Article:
Renewables, solar, and large size projects trending in new data on private participation in infrastructure
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Many of you are already familiar with the PPP (Public-Private Partnerships) Group’s Private Participation in Infrastructure (PPI) Database. As a reminder for those who aren’t, the PPI Database is a comprehensive resource of over 8,000 projects with private participation across 139 low- and middle-income economies from the period of 1990-2015, in the water, energy, transport and telecoms sectors.
We recently released the 2015 full year data showing that global private infrastructure investment remains steady when compared to the previous year (US$111.6 billion compared with US$111.7 the previous year), largely due to a couple of mega-deals in Turkey (including Istanbul’s $35.6 billion IGA Airport (which includes a $29.1 billion concession fee to the government). When compared to the previous five-year average, however, global private infrastructure investment in 2015 was 10 percent lower, mainly due to dwindling commitments in China, Brazil, and India. Brazil in particular saw only $4.5 billion in investments, sharply declining from $47.2 billion in 2014 and reversing a trend of growing investments over the last five years.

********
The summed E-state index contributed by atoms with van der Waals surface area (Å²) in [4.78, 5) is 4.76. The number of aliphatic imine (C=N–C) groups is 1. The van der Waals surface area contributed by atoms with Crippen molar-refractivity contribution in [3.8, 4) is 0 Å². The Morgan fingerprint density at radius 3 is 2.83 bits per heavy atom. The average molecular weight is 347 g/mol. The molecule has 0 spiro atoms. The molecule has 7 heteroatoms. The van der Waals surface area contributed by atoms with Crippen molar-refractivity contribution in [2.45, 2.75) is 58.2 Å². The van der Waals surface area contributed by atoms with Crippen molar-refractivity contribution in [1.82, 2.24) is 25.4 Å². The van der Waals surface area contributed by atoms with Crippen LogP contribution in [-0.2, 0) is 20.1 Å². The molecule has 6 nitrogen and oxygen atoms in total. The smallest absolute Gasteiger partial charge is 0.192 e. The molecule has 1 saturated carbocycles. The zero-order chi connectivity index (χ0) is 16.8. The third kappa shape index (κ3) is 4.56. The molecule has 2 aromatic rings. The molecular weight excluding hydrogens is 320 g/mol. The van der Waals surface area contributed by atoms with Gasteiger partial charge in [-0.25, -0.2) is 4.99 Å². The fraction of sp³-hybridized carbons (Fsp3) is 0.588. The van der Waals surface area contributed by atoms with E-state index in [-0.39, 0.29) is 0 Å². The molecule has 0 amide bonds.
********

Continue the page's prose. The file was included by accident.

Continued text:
Project sizes are also becoming larger in the last four years, with the highest ever average size of $419.3 million in 2015, indicating an upswing in market confidence as sponsors and lenders finance larger projects in smaller economies. The top five countries with the highest investments in 2015, in descending order, were Turkey, Colombia, Peru, the Philippines, and Brazil, together garnering $74 billion or 66 percent of global commitments in the developing world.
Furthermore, renewables continues to tell a compelling story, with solar energy investments in 2015 climbing 72 percent higher than the last five-year average.
– known as the PPI Dashboard – which allows users to filter the data by various categories, and then automatically generate a series of charts, graphs and maps that display the PPI in the categories chosen. For example, you could search by specific region, country, or sector, and the tool will display various graphs and visualizations for each cluster of data.
To enable the delivery of higher quality and more accurate data, we have introduced some improvements to the database, including revising the methodology to narrow down the number of variables and redefining certain terms, such as financial closure, along new market practice. We are also updating the publications section and welcome the opportunity to feature more publications from researchers who have used the PPI Database as a primary resource. The new data and the new data visualization tool are both available at http://ppi.worldbank.org/. Please plug in the comments section below links to publications or research you are aware of that uses the PPI Database. We welcome your feedback.
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